When we last looked at Alaska Air Group, Inc. (ALK), the position had pushed to a new record-high on the stock market, and it’s doing so again.
Many Dow Jones transportation stocks continue to exude price strength and in my mind, this action is one confirming factor that the broader stock market can go higher.
There has also been a spike in countless new initial public offerings (IPOs), which only makes sense with the stock market at an all-time high and the world awash in liquidity.
But it is difficult to consider buying stocks right at their highs. If one came into money and wanted to create a stock market portfolio, there’s not a lot of value for your investable dollar. Even income-seeking investors have to contend with high prices for the best dividend paying stocks.
Big investors have been buying dividend-paying blue chips all year and are likely to continue doing so unless there’s a catalyst to sell.
Automatic Data Processing, Inc. (ADP) just announced a solid 10% increase in its cash dividend to stockholders. The company will pay $0.48 a share, up from the previous $0.435 per share, on January 1, 2014 to shareholders of record on December 13, 2013. This is the company’s 39th consecutive year of increased dividends.
Not surprisingly, ADP has been a tremendous stock market winner this year. The position opened in January around $57.00 a share. Now it’s closing in on $77.00, with Street analysts continuing to increase the company’s earnings-per-share outlook for its next fiscal year. (See “Why Cash Is No Longer King.”)
For allocating new monies to the stock market, I’m a fan of sticking with existing winners—those dividend-paying blue chips that have already done well with strong balance sheets and burgeoning cash positions.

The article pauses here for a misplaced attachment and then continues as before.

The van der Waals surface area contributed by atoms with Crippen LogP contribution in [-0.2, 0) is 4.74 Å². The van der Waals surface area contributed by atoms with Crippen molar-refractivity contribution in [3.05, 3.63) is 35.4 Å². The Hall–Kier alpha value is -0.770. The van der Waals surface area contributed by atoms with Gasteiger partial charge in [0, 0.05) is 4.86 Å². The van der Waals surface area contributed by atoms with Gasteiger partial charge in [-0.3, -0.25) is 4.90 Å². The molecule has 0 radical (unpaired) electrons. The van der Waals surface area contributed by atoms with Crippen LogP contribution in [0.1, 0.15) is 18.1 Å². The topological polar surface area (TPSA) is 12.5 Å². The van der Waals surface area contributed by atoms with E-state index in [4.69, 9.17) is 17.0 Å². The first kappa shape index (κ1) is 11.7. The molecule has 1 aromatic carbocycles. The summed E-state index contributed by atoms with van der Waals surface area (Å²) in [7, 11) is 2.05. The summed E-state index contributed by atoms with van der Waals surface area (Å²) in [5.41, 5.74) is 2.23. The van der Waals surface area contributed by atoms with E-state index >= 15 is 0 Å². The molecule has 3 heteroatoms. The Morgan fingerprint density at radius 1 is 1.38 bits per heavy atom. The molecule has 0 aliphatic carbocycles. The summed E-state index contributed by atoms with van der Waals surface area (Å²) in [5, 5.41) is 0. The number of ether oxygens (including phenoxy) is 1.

Institutional investors will buy rising payouts from corporations in a slow growth environment. And with the broader stock market very much in need of a major correction, dividend income is a very attractive cushion.
Many blue chips have shown uncharacteristically strong performances over the last several years, as institutional investors sought out the safest names following the financial crisis and the subsequent recession. The marketplace recently loosened up its purse strings for more speculative issues.
But while money does need to be put to work, whether saving for retirement or living off investment income, I’m still reticent to be a new buyer in a stock market that’s been running so strong all year.
One of the best things that could happen to equities is a full-blown, meaningful correction that would create much more attractive buying opportunities for long-term investors. This would make stocks like Johnson & Johnson (JNJ), Colgate-Palmolive Company (CL), and PepsiCo, Inc. (PEP) in the equity market universe genuinely worthwhile.